Opuntia chaffeyi was named by Britton & Rose in 1913 and was named after Dr Chaffey who collected it from the type locality on the Hacienda de Cedros, near Mazapil, Zacatecas, Mexico in 1910. They gave the distribution of the species as the state of Mexico. In their book “The Cactaceae” Vol. 1 P213 they place it as the only species in their series 29, Chaffeyanae, stating that it differs from all the other Opuntia in having an annual stem which arises from a large fleshy root or rootstock. (However, on p 30, when discussing Pterocactus, they remark on similarities of growth with Opuntia chaffeyi.) The NCL entry for the taxon accepts it as a valid separate Opuntia name.
The species was offered for sale by the ISI as number 1237. The propagations originated from material collected by Glass & Foster in 1974 under their number 4038 from near the type location. Mention was made in the catalogue that the taxon developed a caudex. This was an obvious encouragement to collectors to purchase an unusual plant and at least two of us in Sheffield succumbed to the temptation. Although I persevered for a long time with my plant my friend soon disposed of his, remarking that he was very disappointed in that no caudex was formed. My experience was that my plant produced what I can only describe as thick knobbly roots and I too was disappointed about no caudex appearing. At that time I did not possess a copy of Britton & Rose. However, I now realise that the roots that were produced by my plants are what are illustrated by Britton & Rose on page 213. Their description of the taxon simply states “caducous” without any descriptive details given of what to expect. I would not use the word caudex to describe the roots illustrated by Britton & Rose. However, Elton is to be congratulated that his cultivation of the taxon has produced what can be regarded as a good caudex.
My plant did produce the fine glochids (mentioned by Elton) on the exposed roots which sometime appeared above the soil surface and at least once through the drainage hole of the pot. I don’t think that I ever tried to touch them but in appearance the exposed roots looked to be covered in a grey velvet. I do not recall any glochids on the subterranean roots. The appearance of the glochids must have been a reaction on roots exposed to light. If I had read the information in Britton & Rose I would have had more success with the cultivation of Opuntia chaffeyi. The original description mentions “stems normally annual”. I did not realise this and when the very few stems on my plant began to go yellow and wither I frantically tried to save them, not realising my cultivation was not at fault. Eventually I threw away the few knobbly roots that were in the pot thinking that I should recognise my failure. One can imagine my surprise on read Elton’s opening remarks about Opuntia chaffeyi being a fun plant to grow. I am grateful to Elton for sharing his knowledge on how to grow the taxon. I can now see that I could have thought of it as a fun plant instead, in my ignorance, finding it caused me so much worry. I now regret that I disposed of the plant. Does any one have a cutting for sale?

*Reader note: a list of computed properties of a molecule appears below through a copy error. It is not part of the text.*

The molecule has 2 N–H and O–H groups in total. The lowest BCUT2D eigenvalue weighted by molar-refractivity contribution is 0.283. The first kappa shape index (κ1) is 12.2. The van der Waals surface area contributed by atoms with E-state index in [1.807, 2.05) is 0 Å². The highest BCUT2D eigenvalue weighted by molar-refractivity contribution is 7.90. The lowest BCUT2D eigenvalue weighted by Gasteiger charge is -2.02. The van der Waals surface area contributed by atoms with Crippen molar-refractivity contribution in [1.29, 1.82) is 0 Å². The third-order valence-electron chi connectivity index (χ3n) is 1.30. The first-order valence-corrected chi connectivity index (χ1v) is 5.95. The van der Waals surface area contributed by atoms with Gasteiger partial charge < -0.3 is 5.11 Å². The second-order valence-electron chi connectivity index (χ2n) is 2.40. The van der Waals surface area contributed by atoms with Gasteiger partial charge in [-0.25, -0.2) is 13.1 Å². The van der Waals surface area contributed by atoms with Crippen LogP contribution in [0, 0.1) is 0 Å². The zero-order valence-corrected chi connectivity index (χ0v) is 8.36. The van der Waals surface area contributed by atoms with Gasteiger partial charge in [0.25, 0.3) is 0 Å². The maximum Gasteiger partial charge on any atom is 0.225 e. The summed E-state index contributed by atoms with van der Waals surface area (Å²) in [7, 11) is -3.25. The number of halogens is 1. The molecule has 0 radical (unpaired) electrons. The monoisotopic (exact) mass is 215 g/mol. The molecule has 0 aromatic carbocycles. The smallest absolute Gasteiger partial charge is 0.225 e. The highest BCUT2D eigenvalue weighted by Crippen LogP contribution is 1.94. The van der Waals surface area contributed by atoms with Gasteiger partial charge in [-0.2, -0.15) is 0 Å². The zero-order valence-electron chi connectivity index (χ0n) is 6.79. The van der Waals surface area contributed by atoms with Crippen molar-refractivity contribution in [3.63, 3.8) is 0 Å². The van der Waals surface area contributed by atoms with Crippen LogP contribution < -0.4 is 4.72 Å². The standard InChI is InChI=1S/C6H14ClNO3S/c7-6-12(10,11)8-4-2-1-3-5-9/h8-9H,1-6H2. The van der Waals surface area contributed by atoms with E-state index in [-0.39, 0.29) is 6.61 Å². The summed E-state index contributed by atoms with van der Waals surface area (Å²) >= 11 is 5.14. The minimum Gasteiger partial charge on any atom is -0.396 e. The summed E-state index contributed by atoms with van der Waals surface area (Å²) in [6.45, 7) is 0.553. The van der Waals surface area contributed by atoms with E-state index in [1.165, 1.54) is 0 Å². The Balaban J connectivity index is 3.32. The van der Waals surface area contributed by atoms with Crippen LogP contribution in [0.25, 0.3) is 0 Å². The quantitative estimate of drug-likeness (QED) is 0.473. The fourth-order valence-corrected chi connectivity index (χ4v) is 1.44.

These two articles were originally published in Tephrocactus Study Group (the 'TSG Journal'), June 2009, Vol. 15, No. 2, pages 28-30. © TSG, Elton Roberts and Alan Hill